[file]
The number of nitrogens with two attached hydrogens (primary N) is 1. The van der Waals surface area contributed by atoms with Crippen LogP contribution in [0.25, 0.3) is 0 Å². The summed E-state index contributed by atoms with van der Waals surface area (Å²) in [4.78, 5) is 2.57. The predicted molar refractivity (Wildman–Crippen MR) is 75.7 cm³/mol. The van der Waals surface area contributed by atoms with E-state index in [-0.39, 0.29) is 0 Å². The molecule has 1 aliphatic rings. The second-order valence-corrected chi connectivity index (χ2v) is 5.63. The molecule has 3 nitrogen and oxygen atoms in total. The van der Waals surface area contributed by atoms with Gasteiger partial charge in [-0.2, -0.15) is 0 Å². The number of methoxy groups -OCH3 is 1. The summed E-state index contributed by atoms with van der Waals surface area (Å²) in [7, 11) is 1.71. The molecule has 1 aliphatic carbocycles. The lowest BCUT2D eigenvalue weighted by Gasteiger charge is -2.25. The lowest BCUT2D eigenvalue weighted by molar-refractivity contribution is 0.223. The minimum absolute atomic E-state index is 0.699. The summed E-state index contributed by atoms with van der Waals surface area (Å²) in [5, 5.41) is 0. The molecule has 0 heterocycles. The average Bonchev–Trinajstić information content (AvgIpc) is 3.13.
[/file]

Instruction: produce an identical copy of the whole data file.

The number of nitrogens with two attached hydrogens (primary N) is 1. The van der Waals surface area contributed by atoms with Crippen LogP contribution in [0.25, 0.3) is 0 Å². The summed E-state index contributed by atoms with van der Waals surface area (Å²) in [4.78, 5) is 2.57. The predicted molar refractivity (Wildman–Crippen MR) is 75.7 cm³/mol. The van der Waals surface area contributed by atoms with E-state index in [-0.39, 0.29) is 0 Å². The molecule has 1 aliphatic rings. The second-order valence-corrected chi connectivity index (χ2v) is 5.63. The molecule has 3 nitrogen and oxygen atoms in total. The van der Waals surface area contributed by atoms with Gasteiger partial charge in [-0.2, -0.15) is 0 Å². The number of methoxy groups -OCH3 is 1. The summed E-state index contributed by atoms with van der Waals surface area (Å²) in [7, 11) is 1.71. The molecule has 1 aliphatic carbocycles. The lowest BCUT2D eigenvalue weighted by Gasteiger charge is -2.25. The lowest BCUT2D eigenvalue weighted by molar-refractivity contribution is 0.223. The minimum absolute atomic E-state index is 0.699. The summed E-state index contributed by atoms with van der Waals surface area (Å²) in [5, 5.41) is 0. The molecule has 0 heterocycles. The average Bonchev–Trinajstić information content (AvgIpc) is 3.13.